From: Michele Bachmann
To: Members of the Tea Party
Subject: Plans for the Future
Having succeeded in immobilizing the executive and legislative branches of the federal government, I believe it is not too early to consider where we go next.
A few of you have suggested that we attempt the "Grand Slam," a campaign to shrink the Supreme Court to five instead of nine justices; to impeach every other federal judge in the country; and to appoint replacements who believe, as we do, that when the founders of this great nation said in the Constitution that Congress couldn't confer a title of nobility on anyone, they meant Prince and Lady Gaga. And that the clause in our Greatest Document that says Congress has the power to call out the militia to repel any invasion means that we can shoot illegal immigrants.
While there is a lot about this idea that I really like, I'm a little bit concerned about the possibility that the people we choose to replace the activist judges that riddle the nation's courts may not have a total grasp of the principles that we hold so dear and that make many of us cry just thinking about.
For example, if some renegade judge were to uphold the decision of the Minnesota Supreme Court that "nut jobs," as they referred to me, are not entitled to handle sharp objects, how would we continue to cut the budget? And what if some small claims judge who misunderstood our position on abortion decided that gay people can marry each other because there is a "right to wife?"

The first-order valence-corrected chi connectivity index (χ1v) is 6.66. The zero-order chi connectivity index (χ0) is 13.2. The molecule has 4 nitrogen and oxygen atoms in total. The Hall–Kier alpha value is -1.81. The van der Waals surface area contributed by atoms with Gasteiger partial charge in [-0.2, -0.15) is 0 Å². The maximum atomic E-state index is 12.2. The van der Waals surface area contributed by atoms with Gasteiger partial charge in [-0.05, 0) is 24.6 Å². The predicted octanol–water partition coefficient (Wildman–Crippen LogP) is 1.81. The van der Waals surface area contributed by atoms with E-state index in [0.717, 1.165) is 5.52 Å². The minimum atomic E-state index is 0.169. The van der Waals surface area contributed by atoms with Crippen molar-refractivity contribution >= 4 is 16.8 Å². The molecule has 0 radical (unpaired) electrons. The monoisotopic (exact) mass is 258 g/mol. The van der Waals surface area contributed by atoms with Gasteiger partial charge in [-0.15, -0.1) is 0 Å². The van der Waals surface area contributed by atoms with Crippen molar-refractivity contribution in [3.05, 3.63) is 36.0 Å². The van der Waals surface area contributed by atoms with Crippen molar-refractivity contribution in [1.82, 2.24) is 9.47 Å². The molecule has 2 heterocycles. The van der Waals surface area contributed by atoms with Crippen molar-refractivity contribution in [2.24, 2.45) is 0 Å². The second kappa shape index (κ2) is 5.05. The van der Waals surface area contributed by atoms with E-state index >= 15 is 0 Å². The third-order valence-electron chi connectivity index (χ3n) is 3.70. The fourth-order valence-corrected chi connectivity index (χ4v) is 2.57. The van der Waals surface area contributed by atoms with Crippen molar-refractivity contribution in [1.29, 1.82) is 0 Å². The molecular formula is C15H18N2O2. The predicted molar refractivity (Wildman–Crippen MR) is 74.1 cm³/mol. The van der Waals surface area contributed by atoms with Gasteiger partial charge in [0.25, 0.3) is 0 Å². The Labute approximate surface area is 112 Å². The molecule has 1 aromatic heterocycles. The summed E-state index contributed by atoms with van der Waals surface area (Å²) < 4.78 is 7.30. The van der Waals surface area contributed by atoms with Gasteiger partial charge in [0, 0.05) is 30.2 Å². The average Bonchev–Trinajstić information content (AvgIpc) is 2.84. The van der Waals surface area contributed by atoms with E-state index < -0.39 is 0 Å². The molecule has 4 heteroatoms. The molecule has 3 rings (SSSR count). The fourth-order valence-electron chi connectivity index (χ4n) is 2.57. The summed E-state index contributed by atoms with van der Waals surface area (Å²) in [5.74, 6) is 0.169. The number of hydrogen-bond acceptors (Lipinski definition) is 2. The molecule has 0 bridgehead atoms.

As a tax lawyer and someone who believes that you have to earn justice and not just have it handed to you on a plate, I have great confidence that the right judges will usually do the right thing. But I also believe that lifetime tenure makes a judge believe that he has a job for life. And that does funny things to people.
My own opinion is that we need to take our success in shutting down the federal government to the next logical step: local government. Paraphrasing my friend Grover Norquist, we must shrink city and county governments to the size where we can drown them in the bathtub.
Now, I know that the mainstream press will try to "gotcha" me by pointing out that there will be no water to fill the bathtub if we shut down local government, but I'd point out that this is only a metaphor; that what I'm saying is we'll drown the government in a bucket filled with sweat we collect from the foreheads of the people who cross our borders every year to pick horned melons and durians.
When it comes to the cities, I think we need to go to the heart of the problem: garbage collection.
Having exhaustively researched the issue, I've found that the City of San Francisco could save thirty-billion dollars every week-and-a-half if it didn't pick up the garbage. And the risk of plague associated with the program could be reduced by eliminating food stamps, which are well-known causes of garbage.
These are just a few ideas that I've come up with while thinking. I'm sure those of you who have more time to think than I do will have many more. My point is that we can't simply kick back and wait for the next Social Security or Medicare reimbursement check.
There's a crisis in this country, and if we do not keep up our efforts, if we do not hold mindlessly to our positions, there may not be another in our lifetime.